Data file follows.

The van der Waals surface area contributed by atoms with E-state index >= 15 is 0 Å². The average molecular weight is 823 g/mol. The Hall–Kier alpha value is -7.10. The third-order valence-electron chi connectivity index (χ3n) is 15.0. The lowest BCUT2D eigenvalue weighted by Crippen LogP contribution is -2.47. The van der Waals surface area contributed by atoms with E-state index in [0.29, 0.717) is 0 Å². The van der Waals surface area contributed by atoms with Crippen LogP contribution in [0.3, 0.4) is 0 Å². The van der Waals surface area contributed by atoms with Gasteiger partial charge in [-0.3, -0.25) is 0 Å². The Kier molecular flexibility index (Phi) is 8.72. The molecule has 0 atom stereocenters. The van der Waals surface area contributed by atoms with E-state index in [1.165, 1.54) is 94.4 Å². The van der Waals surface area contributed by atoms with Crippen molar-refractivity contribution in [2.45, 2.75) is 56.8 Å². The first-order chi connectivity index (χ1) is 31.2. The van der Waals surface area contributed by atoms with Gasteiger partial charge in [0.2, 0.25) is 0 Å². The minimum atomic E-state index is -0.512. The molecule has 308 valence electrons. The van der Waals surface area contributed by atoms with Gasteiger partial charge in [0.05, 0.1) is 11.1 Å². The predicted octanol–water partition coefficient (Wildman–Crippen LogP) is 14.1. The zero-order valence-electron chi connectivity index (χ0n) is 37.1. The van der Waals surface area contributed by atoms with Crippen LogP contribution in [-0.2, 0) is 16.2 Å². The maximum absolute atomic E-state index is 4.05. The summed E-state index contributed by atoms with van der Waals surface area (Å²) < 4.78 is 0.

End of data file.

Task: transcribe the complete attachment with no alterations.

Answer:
The van der Waals surface area contributed by atoms with E-state index >= 15 is 0 Å². The average molecular weight is 823 g/mol. The Hall–Kier alpha value is -7.10. The third-order valence-electron chi connectivity index (χ3n) is 15.0. The lowest BCUT2D eigenvalue weighted by Crippen LogP contribution is -2.47. The van der Waals surface area contributed by atoms with E-state index in [0.29, 0.717) is 0 Å². The van der Waals surface area contributed by atoms with Crippen LogP contribution in [0.3, 0.4) is 0 Å². The van der Waals surface area contributed by atoms with Gasteiger partial charge in [-0.3, -0.25) is 0 Å². The Kier molecular flexibility index (Phi) is 8.72. The molecule has 0 atom stereocenters. The van der Waals surface area contributed by atoms with E-state index in [1.165, 1.54) is 94.4 Å². The van der Waals surface area contributed by atoms with Crippen molar-refractivity contribution in [2.45, 2.75) is 56.8 Å². The first-order chi connectivity index (χ1) is 31.2. The van der Waals surface area contributed by atoms with Gasteiger partial charge in [0.2, 0.25) is 0 Å². The minimum atomic E-state index is -0.512. The molecule has 308 valence electrons. The van der Waals surface area contributed by atoms with Gasteiger partial charge in [0.05, 0.1) is 11.1 Å². The predicted octanol–water partition coefficient (Wildman–Crippen LogP) is 14.1. The zero-order valence-electron chi connectivity index (χ0n) is 37.1. The van der Waals surface area contributed by atoms with Crippen LogP contribution in [-0.2, 0) is 16.2 Å². The maximum absolute atomic E-state index is 4.05. The summed E-state index contributed by atoms with van der Waals surface area (Å²) < 4.78 is 0.